But another way of looking at this same forest pays attention to some details: the young trees are mostly escapees from garden plantings, as are many of the shrubs and herbs. Besides the mature trees, the plants that looks so vigorous and dense are Norway maples and black swallowwort and English ivy. The trillium are gone, the mayapples are mostly gone. In this story, there is greenery, and in one sense it is natural--and vigorous! But in another sense, it is the result of human culture, and these are the same plants that grow everywhere else--in my yard and in the drainage ditches. And we see that even things that seem permanent--the dirt we walk on--winds up in the storm sewers as erosion takes over when the roots of growing things are not holding it stable.

Margaret, I like your idea about focusing on wildflowers. I've seen that be a successful strategy both where I grew up, in Texas, and also where I now work in western New York. In the 1980's a campus group planted trillium and some other spring ephemerals and now they are naturalized.

In the last few weeks the city foresters have proposed a plan to run a trial of removing the invasive Norway maple saplings in some constrained areas. This sounds like a good plan to me. It proceeds decisively but also slowly enough to find out if the intervention will have the desired effect in terms of achieving some control but also not impacting the aesthetics of the grove. My concern is just that the saplings are ID'd properly since there is a mix of the native sugar maples and the invasive Norway maples. These two kinds of trees can be hard to distinguish even though they aren't closely related--especially in early spring.

Sunday, March 07, 2010

Women in Science and Society

I've read oodles of articles on women in science and women in academia, but this latest one in the International Herald Tribune stands out as one of the best in terms of being realistic but positive.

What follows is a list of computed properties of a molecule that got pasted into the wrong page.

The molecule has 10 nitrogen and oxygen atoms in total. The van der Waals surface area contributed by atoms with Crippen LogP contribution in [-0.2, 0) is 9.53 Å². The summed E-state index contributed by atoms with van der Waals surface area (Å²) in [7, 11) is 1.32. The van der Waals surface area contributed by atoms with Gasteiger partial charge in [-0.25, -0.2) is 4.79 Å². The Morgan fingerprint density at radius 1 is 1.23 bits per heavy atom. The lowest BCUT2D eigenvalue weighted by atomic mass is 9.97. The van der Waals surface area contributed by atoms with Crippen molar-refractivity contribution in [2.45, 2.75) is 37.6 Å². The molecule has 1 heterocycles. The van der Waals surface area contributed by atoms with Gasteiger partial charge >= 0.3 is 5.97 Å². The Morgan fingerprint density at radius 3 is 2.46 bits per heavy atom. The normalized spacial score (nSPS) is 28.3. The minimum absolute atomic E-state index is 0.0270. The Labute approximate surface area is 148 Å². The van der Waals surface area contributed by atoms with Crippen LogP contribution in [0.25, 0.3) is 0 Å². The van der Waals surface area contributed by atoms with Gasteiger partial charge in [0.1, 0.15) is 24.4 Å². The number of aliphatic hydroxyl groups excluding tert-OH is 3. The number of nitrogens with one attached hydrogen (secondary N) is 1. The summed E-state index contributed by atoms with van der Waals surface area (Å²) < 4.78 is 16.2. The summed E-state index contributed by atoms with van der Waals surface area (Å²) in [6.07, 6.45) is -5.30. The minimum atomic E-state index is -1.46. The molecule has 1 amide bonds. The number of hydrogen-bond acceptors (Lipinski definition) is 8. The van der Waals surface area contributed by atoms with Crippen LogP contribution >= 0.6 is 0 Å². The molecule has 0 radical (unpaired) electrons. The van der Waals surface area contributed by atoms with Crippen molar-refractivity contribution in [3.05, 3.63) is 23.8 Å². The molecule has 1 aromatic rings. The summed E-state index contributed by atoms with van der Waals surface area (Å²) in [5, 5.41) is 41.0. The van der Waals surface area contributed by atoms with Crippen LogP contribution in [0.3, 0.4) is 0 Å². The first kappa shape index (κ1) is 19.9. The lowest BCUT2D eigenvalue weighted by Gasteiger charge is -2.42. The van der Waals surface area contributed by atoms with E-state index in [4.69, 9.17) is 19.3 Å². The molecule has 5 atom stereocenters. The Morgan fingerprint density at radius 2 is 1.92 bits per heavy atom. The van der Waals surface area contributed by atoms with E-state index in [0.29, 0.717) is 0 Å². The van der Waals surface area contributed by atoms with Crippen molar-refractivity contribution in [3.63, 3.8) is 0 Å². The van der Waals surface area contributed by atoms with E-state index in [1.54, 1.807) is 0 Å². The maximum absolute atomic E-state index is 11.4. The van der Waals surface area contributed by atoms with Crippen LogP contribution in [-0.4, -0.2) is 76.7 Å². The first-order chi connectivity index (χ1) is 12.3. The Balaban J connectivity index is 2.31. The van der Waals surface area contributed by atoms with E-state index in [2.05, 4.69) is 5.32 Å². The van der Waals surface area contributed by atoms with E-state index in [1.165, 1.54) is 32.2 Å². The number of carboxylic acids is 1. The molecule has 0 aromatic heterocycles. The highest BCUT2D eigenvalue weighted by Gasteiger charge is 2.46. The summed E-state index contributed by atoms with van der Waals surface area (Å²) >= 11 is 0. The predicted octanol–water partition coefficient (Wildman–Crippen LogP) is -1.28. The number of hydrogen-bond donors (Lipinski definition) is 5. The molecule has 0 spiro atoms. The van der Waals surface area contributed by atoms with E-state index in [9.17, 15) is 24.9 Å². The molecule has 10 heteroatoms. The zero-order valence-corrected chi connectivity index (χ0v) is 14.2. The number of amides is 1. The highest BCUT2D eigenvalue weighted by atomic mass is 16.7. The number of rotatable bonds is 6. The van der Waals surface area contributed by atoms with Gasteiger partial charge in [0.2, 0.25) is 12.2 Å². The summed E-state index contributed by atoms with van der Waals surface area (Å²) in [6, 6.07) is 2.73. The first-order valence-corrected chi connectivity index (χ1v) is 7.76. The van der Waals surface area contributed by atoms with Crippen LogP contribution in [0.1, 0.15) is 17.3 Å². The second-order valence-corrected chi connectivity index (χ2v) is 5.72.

Risk and Opportunity for Women in 21st Century

By KATRIN BENNHOLD

PARIS — Daniel Louvard does not believe in affirmative action. Time and again, the scientists in his Left Bank cancer laboratory have urged him to recruit with gender diversity in mind. But Mr. Louvard, research director at the Institut Curie and one of France’s top biochemists, just keeps hiring more women.

“I take the best candidates, period,” Mr. Louvard said. There are 21 women and 4 men on his team.

The quiet revolution that has seen women across the developed world catch up with men in the work force and in education has also touched science, that most stubbornly male bastion.

Well, perhaps not as stubborn as philosophy, sometimes called the mother of all disciplines.

One of the points in the article is that institutional structures are not constructed to recognize women's roles in their families:
Ms. Rosser noted that at the Georgia Institute of Technology, where she served as dean until a year ago, women had to take sick leave to give birth, like all state employees.
True at my university still: childbirth is considered a "disability," but since the academic year is split into large chunks, it's inevitable that having a baby means having to take unpaid leave.

Monday, March 01, 2010

Trees and More Trees

An oasis I like to visit: Festival of the Trees.
45th version now up at The Voltage Gate.
Something I learned: the word 'book' comes from 'beech.'